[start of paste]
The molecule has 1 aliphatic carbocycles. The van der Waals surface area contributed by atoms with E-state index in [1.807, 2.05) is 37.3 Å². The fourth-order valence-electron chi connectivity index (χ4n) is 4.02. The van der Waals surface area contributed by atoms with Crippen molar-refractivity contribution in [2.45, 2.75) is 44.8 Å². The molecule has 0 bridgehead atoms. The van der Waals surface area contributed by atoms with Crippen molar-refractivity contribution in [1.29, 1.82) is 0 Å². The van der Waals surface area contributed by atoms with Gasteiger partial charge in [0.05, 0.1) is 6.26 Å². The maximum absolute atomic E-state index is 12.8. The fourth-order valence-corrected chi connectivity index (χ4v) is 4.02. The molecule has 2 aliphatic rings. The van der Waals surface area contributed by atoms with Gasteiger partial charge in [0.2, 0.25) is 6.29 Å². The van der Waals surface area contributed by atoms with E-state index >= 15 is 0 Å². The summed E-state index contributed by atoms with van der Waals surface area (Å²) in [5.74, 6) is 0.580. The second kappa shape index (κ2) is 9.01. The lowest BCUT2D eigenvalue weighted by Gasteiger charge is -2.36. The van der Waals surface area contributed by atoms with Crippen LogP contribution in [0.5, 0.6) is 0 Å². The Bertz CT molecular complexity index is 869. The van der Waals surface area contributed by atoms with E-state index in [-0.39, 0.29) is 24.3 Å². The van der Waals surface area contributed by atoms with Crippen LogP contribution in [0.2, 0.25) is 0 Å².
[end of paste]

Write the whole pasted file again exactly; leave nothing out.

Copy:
The molecule has 1 aliphatic carbocycles. The van der Waals surface area contributed by atoms with E-state index in [1.807, 2.05) is 37.3 Å². The fourth-order valence-electron chi connectivity index (χ4n) is 4.02. The van der Waals surface area contributed by atoms with Crippen molar-refractivity contribution in [2.45, 2.75) is 44.8 Å². The molecule has 0 bridgehead atoms. The van der Waals surface area contributed by atoms with Crippen molar-refractivity contribution in [1.29, 1.82) is 0 Å². The van der Waals surface area contributed by atoms with Gasteiger partial charge in [0.05, 0.1) is 6.26 Å². The maximum absolute atomic E-state index is 12.8. The fourth-order valence-corrected chi connectivity index (χ4v) is 4.02. The molecule has 2 aliphatic rings. The van der Waals surface area contributed by atoms with Gasteiger partial charge in [0.2, 0.25) is 6.29 Å². The van der Waals surface area contributed by atoms with E-state index >= 15 is 0 Å². The summed E-state index contributed by atoms with van der Waals surface area (Å²) in [5.74, 6) is 0.580. The second kappa shape index (κ2) is 9.01. The lowest BCUT2D eigenvalue weighted by Gasteiger charge is -2.36. The van der Waals surface area contributed by atoms with Crippen LogP contribution in [0.5, 0.6) is 0 Å². The Bertz CT molecular complexity index is 869. The van der Waals surface area contributed by atoms with E-state index in [-0.39, 0.29) is 24.3 Å². The van der Waals surface area contributed by atoms with Crippen LogP contribution in [0.2, 0.25) is 0 Å².